The Things They Carried and Unbroken: Comprehending the Incomprehensible Pain of War

The Things They Carried and Unbroken: Comprehending the Incomprehensible Pain of War

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Individuals everywhere grimace at war. Images of the strike of the gun, the burst of the bombs, and the clash of the soldiers all elicit a wince and a shiver. Moviegoers close their eyes during gory battle scenes and open them again only once the whine of the bullets stops rattling in their ears. War is hell, as the common aphorism goes, and the pain of war is equally hellish. Most individuals naturally accept this conclusion despite never experiencing war themselves. Without enduring the actual pain of war injuries, individuals still argue the importance war and its miseries. Individuals rely on media and entertainment for education about the suffering and evils of war. Writers provide an acute sense of a soldier’s physical and mental burdens through vivid imagery and relatable metaphors. Books can express the seemingly inexpressible pain of war through graphic descriptions. Individuals may then assess war—its how and why, its causes and effects—with greater insight. The writer may use the audience’s acquired understanding of war’s pain to address the significance of suffering. Through the clarity and horror of war descriptions, a writer may successfully convey the pain of war and his or her perspective and purpose to a general audience. Through the use of startling imagery, both Tim O’Brien in The Things They Carried and Laura Hillenbrand in Unbroken effectively recreate the pain of war for an audience which could not otherwise fathom its magnitude. However, while O’Brien uses his descriptions to criticize the evils which cause the pain, Hillenbrand employs her equally vivid images to praise the resilience which results from the pain.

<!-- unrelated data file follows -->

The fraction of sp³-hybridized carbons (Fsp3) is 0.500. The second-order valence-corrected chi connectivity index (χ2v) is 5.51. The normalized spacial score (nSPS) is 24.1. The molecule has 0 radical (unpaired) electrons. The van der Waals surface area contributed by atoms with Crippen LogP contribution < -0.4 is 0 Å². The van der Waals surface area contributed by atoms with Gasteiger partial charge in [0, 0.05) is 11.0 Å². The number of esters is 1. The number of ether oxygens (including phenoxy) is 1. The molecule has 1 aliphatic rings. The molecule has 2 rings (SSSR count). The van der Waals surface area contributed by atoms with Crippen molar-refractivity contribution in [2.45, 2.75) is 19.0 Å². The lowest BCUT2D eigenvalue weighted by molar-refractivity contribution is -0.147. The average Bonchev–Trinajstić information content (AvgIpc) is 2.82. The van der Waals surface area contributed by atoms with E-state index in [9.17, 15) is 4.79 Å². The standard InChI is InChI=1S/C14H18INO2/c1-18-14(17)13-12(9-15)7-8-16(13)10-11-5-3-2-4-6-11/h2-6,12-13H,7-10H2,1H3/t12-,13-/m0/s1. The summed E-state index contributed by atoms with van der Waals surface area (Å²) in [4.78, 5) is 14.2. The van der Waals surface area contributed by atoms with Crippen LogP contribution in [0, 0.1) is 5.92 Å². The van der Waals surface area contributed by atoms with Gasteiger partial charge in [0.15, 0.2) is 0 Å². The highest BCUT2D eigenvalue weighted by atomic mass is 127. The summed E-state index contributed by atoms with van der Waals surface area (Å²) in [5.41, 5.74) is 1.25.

Tim O’Brien reproduces scenes of his own Vietnam experiences to immerse his audience in the ...


... middle of paper ...


...is painful, but without direct experience, these values hold incomplete meaning. A writer’s job is to color in the holes—to paint an entire picture of the immense, excruciating pain war inflicts. Beyond monotonous explanation, a writer produces engaging moving pictures which arouse all the senses. Once keenly aware of seemingly indescribable suffering, an audience may evaluate the purpose and significance of war’s pains. A writer latches onto an audience’s change in perception to introduce his or her own viewpoint. Powerful description not only reproduces an immersive experience but also communicates and encourages the development of new ideas.



Works Cited

Hillenbrand, Laura. Unbroken: A World War II Story of Survival, Resilience, and Redemption. New York: Random House, 2010. Print.
O’Brien, Tim. The Things They Carried. New York: Houghton Mifflin, 1990. Print.

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